Fannie Lou Hamer: The songs came rolling out of her heart, one after the other... she looked at you as though you knew it and then sang it to you and through you since it really didn't matter that you didn't.

Bob Moses: The Bible tells us so, you know this story. Then there came these two women who were harlots who came to the king and stood before him, you know how the story goes on, and when the king said "Divide the living child in two, and give half to the one and half to the other." Then spake the woman, whose the living child was, unto the king, for her bowels yearned upon her son, and she said, O my lord, give her the living child and ________." And then all of Israel saw that the wisdom of the Lord was in King Solomon to do judgment. But it was the mother of the living son who put her faculties into serious play: humility, the virtue of her heart, extinguishes her sense of separation and her bowels yearn upon her son. Capacity to surrender the virtue of her willpower releases her personal self to the will of the other mother, wisdom, the virtue of her mind, manifest in her command, give her the living command and in no wise land. She plays at the level where God also plays.

The doors are slamming now, and the little glass that's left are smashing on the freedom house floor, once more, once more, watch a weeping boy break a wailing wall and crawl away without a hand to hold, lie down, lie down, cover with the dark, Jesus Christ has cut his throat, there's nothing you can do.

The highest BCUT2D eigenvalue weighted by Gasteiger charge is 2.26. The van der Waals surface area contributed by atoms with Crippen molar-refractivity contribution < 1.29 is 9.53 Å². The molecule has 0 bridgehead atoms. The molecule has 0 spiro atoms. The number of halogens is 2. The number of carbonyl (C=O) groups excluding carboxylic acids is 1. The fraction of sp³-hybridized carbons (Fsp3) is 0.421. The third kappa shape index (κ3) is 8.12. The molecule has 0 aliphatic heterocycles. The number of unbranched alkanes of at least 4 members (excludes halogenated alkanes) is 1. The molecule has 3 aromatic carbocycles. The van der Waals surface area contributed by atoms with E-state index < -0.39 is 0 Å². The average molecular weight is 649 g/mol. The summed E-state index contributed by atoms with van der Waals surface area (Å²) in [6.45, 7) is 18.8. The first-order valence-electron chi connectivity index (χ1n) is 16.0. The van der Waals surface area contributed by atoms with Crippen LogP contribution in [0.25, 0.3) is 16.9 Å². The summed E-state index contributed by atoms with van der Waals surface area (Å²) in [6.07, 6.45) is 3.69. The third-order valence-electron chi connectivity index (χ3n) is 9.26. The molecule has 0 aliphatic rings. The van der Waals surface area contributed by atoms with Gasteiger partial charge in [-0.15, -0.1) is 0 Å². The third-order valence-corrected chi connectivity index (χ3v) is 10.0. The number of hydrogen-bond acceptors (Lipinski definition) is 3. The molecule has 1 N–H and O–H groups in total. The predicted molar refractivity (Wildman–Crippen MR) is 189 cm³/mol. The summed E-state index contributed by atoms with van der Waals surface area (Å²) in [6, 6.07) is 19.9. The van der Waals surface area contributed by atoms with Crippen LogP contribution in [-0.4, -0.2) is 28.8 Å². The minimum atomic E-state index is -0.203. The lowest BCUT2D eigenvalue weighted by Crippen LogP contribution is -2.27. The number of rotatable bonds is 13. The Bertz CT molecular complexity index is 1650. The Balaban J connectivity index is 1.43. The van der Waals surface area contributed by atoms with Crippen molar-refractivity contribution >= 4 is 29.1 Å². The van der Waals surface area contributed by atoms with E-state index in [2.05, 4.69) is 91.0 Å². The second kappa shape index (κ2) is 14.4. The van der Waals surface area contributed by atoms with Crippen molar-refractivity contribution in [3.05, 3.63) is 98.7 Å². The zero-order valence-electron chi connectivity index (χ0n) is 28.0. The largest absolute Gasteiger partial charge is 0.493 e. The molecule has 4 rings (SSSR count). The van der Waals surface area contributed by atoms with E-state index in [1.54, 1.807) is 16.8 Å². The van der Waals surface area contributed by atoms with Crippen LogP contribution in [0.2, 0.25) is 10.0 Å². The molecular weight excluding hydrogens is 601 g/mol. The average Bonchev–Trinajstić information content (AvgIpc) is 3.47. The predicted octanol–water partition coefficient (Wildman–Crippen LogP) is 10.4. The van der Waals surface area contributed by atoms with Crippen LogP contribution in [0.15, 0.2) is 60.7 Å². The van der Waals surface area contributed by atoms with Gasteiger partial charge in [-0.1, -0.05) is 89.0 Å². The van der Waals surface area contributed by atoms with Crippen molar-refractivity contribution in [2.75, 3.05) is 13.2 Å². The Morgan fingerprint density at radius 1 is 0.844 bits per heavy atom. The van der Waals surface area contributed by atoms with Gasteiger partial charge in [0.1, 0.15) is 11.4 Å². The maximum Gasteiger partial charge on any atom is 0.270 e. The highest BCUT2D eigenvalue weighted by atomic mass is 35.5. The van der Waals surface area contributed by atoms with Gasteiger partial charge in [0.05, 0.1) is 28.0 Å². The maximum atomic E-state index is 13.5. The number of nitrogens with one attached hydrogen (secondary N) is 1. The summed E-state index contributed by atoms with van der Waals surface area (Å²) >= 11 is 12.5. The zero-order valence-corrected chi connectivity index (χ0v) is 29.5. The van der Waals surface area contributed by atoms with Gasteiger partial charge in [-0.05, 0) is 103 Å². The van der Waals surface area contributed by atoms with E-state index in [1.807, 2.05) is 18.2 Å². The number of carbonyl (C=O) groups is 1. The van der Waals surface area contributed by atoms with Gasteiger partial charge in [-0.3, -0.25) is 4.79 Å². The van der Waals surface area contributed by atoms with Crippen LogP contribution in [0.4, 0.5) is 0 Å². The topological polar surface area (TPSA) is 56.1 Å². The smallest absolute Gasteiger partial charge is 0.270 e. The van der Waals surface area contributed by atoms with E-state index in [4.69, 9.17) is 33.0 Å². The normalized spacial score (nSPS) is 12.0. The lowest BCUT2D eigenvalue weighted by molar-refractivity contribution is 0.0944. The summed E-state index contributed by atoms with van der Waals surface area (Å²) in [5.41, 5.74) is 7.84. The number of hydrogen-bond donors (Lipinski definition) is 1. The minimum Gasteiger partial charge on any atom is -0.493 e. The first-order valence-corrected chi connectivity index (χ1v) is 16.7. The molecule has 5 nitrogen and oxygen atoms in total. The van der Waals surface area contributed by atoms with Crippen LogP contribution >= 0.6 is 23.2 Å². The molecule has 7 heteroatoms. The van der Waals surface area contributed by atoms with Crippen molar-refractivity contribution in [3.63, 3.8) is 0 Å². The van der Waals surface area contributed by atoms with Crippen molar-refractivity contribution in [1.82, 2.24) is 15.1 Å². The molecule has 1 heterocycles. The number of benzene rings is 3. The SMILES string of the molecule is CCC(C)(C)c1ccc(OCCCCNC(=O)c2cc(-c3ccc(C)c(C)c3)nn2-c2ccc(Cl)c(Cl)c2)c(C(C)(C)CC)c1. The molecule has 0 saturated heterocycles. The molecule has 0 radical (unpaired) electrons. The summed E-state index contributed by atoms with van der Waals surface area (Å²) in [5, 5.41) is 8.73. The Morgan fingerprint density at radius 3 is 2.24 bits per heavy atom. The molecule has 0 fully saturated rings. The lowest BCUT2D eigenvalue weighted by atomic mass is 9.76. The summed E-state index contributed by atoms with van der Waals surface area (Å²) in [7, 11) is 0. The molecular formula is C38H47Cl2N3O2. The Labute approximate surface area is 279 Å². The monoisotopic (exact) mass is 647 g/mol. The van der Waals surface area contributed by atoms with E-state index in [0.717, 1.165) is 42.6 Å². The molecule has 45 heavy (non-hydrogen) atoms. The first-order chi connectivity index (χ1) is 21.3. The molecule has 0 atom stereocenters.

And just who is this woman, sitting on this bus, singing away fear, where is she playing? It was August 31st, 1962, and I was on a school bus, leaving Ruleville, heading for Indianola, the county seat of Sunflower County. Amzie Moore had hooked up the bus for this first congregation of Mississippi Sharecroppers, domestic workers and day laborers to travel to the county seat to register to vote. The congregation was mostly middle-aged and older women and there was one woman who started to sing with the rolling of the bus and didn't stop until it stopped at the courthouse. The songs came rolling out of her heart, one after the other, back to back, from every country church that ever produced a choir, and every time she started a song, she looked at you as though you knew it and then sang it to you and through you since it really didn't matter that you didn't. It was her heart singing in all the minds of all the people on that bus to the county seat to register to vote for the first time in the life of the delta. Her heart planting in their minds her songs, one after the other, back to back, flooding out fear, the great mind-killer. Where was she playing? Humility, the virtue of her heart, extinguishes her sense of separation, and she reaches out with her songs, one after the other, right there Atlantic City, in August of 1964, just two years later, right there at the site of the national convention, to proclaim President Johnson the King of the Democratic Party. Right there on the boardwalk of Atlantic City. Fannie Lou Hamer. The revolutionary element remained in tact. They simply stood, she said, no sir, for emphasis, we didn't come for no two seats since all of us is tired.

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